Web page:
Depreciation on tools(N) 1926.07 58.31 7.91 2187.20 56.42 7.32
Total Fixed Cost(N) 3303.06 100.0 3876.31 100.0 100.0
Total Fixed Cost/ha (N/ha) 2540.82 2040.16
Total Cost (N) 24353.66 100.0 29872.78
Total Cost/ha (N/ha) 18733.58 15722.52
Net Farm Income (N) 41132.74 44476.48
Net Farm Income/ha (N/ha) 31640.57 23408.67

(US1 dollar =132 Nigeria naira)

Source: Results obtained from Data Analysis.

Table 3: Performance Measures for the Rain-Fed Upland Rice Farmers in Osun and Oyo States

Measure Osun Oyo
Benefit Cost Ratio 2.69 2.49
Rate of Return on Investment 168.9 148.9
Gross Ratio 0.37 0.40
Expense Structure Ratio 0.14 0.13

Source: Results obtained from Data Analysis.

Maximum Likelihood Estimates of Stochastic Frontier Production Functions

The ordinary least squares estimates (OLS) (Model 1) and the maximum likelihood parameter estimates (MLE) (Model 2) of the stochastic frontier production functions for Osun and Oyo States are presented in tables 4 and 5.

The coefficients of the variables are very important in discussing the results of the analysis of data. For Osun state, farm size had the highest coefficient with a value of 0.949 and 0.961 (Table 4) for the two models respectively. Farm size, family labour, quantity of fertilizer and amount spent on agrochemicals carried positive sign for the two models while hired labour, quantity of rice seed planted and expenditure on implements carried negative signs. The variables with positive coefficients implied that any increase in such a variable would lead to an increase in rice paddy output, while an increase in the value of the variable with a negative coefficient would lead to a decrease in output of rice paddy. Negative coefficient on a variable might indicate an excessive utilization of such a variable. In Oyo state, however, all the variables carried positive signs (Table 5) while the coefficients of the farm size and hired labour were significant at 5.0% level of significance across the two states.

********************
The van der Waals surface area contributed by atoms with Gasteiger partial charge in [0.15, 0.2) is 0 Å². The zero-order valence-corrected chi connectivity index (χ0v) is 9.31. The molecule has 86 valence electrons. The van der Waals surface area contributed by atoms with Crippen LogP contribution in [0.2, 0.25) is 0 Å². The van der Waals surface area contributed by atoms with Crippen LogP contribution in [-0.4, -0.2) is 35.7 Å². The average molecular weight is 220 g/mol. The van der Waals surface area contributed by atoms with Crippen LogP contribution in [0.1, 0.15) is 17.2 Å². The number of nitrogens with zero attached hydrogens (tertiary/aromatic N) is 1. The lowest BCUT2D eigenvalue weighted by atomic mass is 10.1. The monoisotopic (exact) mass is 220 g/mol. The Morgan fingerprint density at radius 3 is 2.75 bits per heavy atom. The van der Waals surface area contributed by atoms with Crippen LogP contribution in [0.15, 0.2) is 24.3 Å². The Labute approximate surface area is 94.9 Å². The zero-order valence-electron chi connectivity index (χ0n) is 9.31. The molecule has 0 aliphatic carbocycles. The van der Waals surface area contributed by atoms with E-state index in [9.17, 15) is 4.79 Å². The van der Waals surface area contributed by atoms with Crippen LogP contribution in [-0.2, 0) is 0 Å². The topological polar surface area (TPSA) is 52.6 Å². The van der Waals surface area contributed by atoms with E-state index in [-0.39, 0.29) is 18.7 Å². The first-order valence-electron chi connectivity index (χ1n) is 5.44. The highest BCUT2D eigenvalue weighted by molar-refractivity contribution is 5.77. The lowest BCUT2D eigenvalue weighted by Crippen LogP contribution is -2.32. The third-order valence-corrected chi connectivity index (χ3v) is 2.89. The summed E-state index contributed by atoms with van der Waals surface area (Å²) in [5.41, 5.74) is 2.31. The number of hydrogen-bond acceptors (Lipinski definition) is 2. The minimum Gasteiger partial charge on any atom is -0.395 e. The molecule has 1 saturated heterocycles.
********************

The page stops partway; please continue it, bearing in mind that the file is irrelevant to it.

The elasticity of rice output with respect to farm size (from model 2) had the highest value across the two states (0.961 for Osun and 0.314 for Oyo). This was an indication of the fact that land was the most important factor in the production of rice; hence, there was the need for the farmers to increase their farm size in order to increase the output of rice. Other variables that were of significant importance in increasing rice output were hired labour, quantity of fertilizer, amount spent on agrochemical and family labour.

The sum of the elasticities (1.40 and 0.83) obtained from model 2 for Osun and Oyo states respectively showed that farms in Osun state had increasing returns to scale and that the rice farmers were operating in the irrational zone of production (Stage I). However, in Oyo state, returns to scale (RTS) parameter had a value between 0 and 1 (0.83), which showed that the rice farmers were operating in the rational zone of production (Stage II) and that the resources were being efficiently used in rice production in Oyo state. The overall economic implication of these results is that farmers in Osun state can improve on their productivity by employing more resources while farmers in Oyo state can only improve their productivity by reducing their current level of resource-use.

The estimated gamma (g) parameter of farms in Osun state was 0.99 and highly significant at 5.0% level of significance (Table 4). This means that 99% of the variation in rice output among the farms in Osun state was due to the differences in their technical efficiencies. In the case of the farms in Oyo state however, it was only about 16% of variation in their rice output that was accounted for by differences in technical efficiency (Table 5). These results confirm the presence of the one sided error component in the model, therefore, making the use of Ordinary Least Squares (OLS) in model 1 inadequate in representing the data. These results are consistent with the findings of Ajibefun et al (2002); 2 Ajibefun and Aderinola (2004); Idiong et al (2006). The estimated sigma square ( 7 ) of each of the farms were 0.008 and 0.018 for farmers in Osun and Oyo States respectively. The values were large and significantly different from zero (Tables 15 and 16). This was an indication of a good fit of the model and the correctness of the specified distributional assumptions.

Table 4: Maximum Likelihood Estimates for the Parameters of the Stochastic Frontier Production Function for Rice Farmers in Osun State.

Variables Model 1 Model 2
General Model (Production Function)
Constant 2.703 2.943
(7.720) (11.31)
Farm Size ж0.949 0.961*